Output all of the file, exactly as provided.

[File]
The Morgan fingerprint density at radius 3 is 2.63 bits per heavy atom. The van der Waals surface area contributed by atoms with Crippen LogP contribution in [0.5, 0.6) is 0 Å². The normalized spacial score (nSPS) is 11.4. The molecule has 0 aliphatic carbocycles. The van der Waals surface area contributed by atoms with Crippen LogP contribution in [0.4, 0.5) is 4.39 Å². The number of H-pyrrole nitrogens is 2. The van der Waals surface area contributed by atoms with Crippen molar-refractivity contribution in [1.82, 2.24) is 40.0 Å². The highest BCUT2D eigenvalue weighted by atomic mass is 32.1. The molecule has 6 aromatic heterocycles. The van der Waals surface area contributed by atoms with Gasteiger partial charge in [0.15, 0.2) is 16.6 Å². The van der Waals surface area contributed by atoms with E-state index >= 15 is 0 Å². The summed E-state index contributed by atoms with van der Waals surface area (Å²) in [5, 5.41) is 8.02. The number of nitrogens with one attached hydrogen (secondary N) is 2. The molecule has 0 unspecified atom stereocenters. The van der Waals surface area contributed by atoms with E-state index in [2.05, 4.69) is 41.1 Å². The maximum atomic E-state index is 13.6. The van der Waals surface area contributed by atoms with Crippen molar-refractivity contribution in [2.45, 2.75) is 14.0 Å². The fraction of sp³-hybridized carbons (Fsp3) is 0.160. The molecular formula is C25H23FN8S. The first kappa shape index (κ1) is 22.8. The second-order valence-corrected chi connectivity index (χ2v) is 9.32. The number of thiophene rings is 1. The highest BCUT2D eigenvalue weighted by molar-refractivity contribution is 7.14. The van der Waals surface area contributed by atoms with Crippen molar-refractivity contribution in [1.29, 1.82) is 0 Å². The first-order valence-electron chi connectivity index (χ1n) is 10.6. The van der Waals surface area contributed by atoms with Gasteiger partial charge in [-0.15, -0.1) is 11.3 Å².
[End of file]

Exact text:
The Morgan fingerprint density at radius 3 is 2.63 bits per heavy atom. The van der Waals surface area contributed by atoms with Crippen LogP contribution in [0.5, 0.6) is 0 Å². The normalized spacial score (nSPS) is 11.4. The molecule has 0 aliphatic carbocycles. The van der Waals surface area contributed by atoms with Crippen LogP contribution in [0.4, 0.5) is 4.39 Å². The number of H-pyrrole nitrogens is 2. The van der Waals surface area contributed by atoms with Crippen molar-refractivity contribution in [1.82, 2.24) is 40.0 Å². The highest BCUT2D eigenvalue weighted by atomic mass is 32.1. The molecule has 6 aromatic heterocycles. The van der Waals surface area contributed by atoms with Gasteiger partial charge in [0.15, 0.2) is 16.6 Å². The van der Waals surface area contributed by atoms with E-state index >= 15 is 0 Å². The summed E-state index contributed by atoms with van der Waals surface area (Å²) in [5, 5.41) is 8.02. The number of nitrogens with one attached hydrogen (secondary N) is 2. The molecule has 0 unspecified atom stereocenters. The van der Waals surface area contributed by atoms with E-state index in [2.05, 4.69) is 41.1 Å². The maximum atomic E-state index is 13.6. The van der Waals surface area contributed by atoms with Crippen molar-refractivity contribution in [2.45, 2.75) is 14.0 Å². The fraction of sp³-hybridized carbons (Fsp3) is 0.160. The molecular formula is C25H23FN8S. The first kappa shape index (κ1) is 22.8. The second-order valence-corrected chi connectivity index (χ2v) is 9.32. The number of thiophene rings is 1. The highest BCUT2D eigenvalue weighted by molar-refractivity contribution is 7.14. The van der Waals surface area contributed by atoms with Crippen molar-refractivity contribution in [1.29, 1.82) is 0 Å². The first-order valence-electron chi connectivity index (χ1n) is 10.6. The van der Waals surface area contributed by atoms with Gasteiger partial charge in [-0.15, -0.1) is 11.3 Å².